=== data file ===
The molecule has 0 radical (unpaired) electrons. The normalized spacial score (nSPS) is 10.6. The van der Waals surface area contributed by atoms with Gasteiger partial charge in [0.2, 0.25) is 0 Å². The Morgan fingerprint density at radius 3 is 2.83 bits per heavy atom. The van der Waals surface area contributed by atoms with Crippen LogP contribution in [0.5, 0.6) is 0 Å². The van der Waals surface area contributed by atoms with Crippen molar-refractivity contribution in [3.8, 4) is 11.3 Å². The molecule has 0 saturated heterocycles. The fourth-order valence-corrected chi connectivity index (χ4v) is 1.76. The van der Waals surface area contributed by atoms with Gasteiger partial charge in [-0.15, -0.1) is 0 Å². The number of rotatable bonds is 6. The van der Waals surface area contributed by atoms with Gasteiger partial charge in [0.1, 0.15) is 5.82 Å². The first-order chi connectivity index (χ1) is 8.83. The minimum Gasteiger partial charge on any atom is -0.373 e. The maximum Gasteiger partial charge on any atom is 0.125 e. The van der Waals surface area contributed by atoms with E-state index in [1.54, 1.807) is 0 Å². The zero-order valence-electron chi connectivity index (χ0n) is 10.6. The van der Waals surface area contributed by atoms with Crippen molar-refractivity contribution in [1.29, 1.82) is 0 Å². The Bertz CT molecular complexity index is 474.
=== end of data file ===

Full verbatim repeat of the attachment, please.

The molecule has 0 radical (unpaired) electrons. The normalized spacial score (nSPS) is 10.6. The van der Waals surface area contributed by atoms with Gasteiger partial charge in [0.2, 0.25) is 0 Å². The Morgan fingerprint density at radius 3 is 2.83 bits per heavy atom. The van der Waals surface area contributed by atoms with Crippen LogP contribution in [0.5, 0.6) is 0 Å². The van der Waals surface area contributed by atoms with Crippen molar-refractivity contribution in [3.8, 4) is 11.3 Å². The molecule has 0 saturated heterocycles. The fourth-order valence-corrected chi connectivity index (χ4v) is 1.76. The van der Waals surface area contributed by atoms with Gasteiger partial charge in [-0.15, -0.1) is 0 Å². The number of rotatable bonds is 6. The van der Waals surface area contributed by atoms with Gasteiger partial charge in [0.1, 0.15) is 5.82 Å². The first-order chi connectivity index (χ1) is 8.83. The minimum Gasteiger partial charge on any atom is -0.373 e. The maximum Gasteiger partial charge on any atom is 0.125 e. The van der Waals surface area contributed by atoms with E-state index in [1.54, 1.807) is 0 Å². The zero-order valence-electron chi connectivity index (χ0n) is 10.6. The van der Waals surface area contributed by atoms with Crippen molar-refractivity contribution in [1.29, 1.82) is 0 Å². The Bertz CT molecular complexity index is 474.